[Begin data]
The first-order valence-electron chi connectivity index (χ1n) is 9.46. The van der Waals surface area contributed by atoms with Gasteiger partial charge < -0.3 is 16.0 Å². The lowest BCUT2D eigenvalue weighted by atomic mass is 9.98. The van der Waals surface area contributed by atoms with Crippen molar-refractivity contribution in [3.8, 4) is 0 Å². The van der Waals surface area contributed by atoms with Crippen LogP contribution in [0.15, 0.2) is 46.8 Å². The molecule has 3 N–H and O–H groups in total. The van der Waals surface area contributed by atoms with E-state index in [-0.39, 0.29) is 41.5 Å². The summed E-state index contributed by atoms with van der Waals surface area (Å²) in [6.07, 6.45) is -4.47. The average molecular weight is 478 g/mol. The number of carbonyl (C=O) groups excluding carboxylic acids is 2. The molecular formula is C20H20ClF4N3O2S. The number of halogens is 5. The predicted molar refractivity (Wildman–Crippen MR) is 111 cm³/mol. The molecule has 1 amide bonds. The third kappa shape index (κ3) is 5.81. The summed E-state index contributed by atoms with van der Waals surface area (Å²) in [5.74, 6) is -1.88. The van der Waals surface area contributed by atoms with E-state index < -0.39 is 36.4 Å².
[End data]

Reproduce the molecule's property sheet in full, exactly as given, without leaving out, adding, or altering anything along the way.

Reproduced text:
The first-order valence-electron chi connectivity index (χ1n) is 9.46. The van der Waals surface area contributed by atoms with Gasteiger partial charge < -0.3 is 16.0 Å². The lowest BCUT2D eigenvalue weighted by atomic mass is 9.98. The van der Waals surface area contributed by atoms with Crippen molar-refractivity contribution in [3.8, 4) is 0 Å². The van der Waals surface area contributed by atoms with Crippen LogP contribution in [0.15, 0.2) is 46.8 Å². The molecule has 3 N–H and O–H groups in total. The van der Waals surface area contributed by atoms with E-state index in [-0.39, 0.29) is 41.5 Å². The summed E-state index contributed by atoms with van der Waals surface area (Å²) in [6.07, 6.45) is -4.47. The average molecular weight is 478 g/mol. The number of carbonyl (C=O) groups excluding carboxylic acids is 2. The molecular formula is C20H20ClF4N3O2S. The number of halogens is 5. The predicted molar refractivity (Wildman–Crippen MR) is 111 cm³/mol. The molecule has 1 amide bonds. The third kappa shape index (κ3) is 5.81. The summed E-state index contributed by atoms with van der Waals surface area (Å²) in [5.74, 6) is -1.88. The van der Waals surface area contributed by atoms with E-state index < -0.39 is 36.4 Å².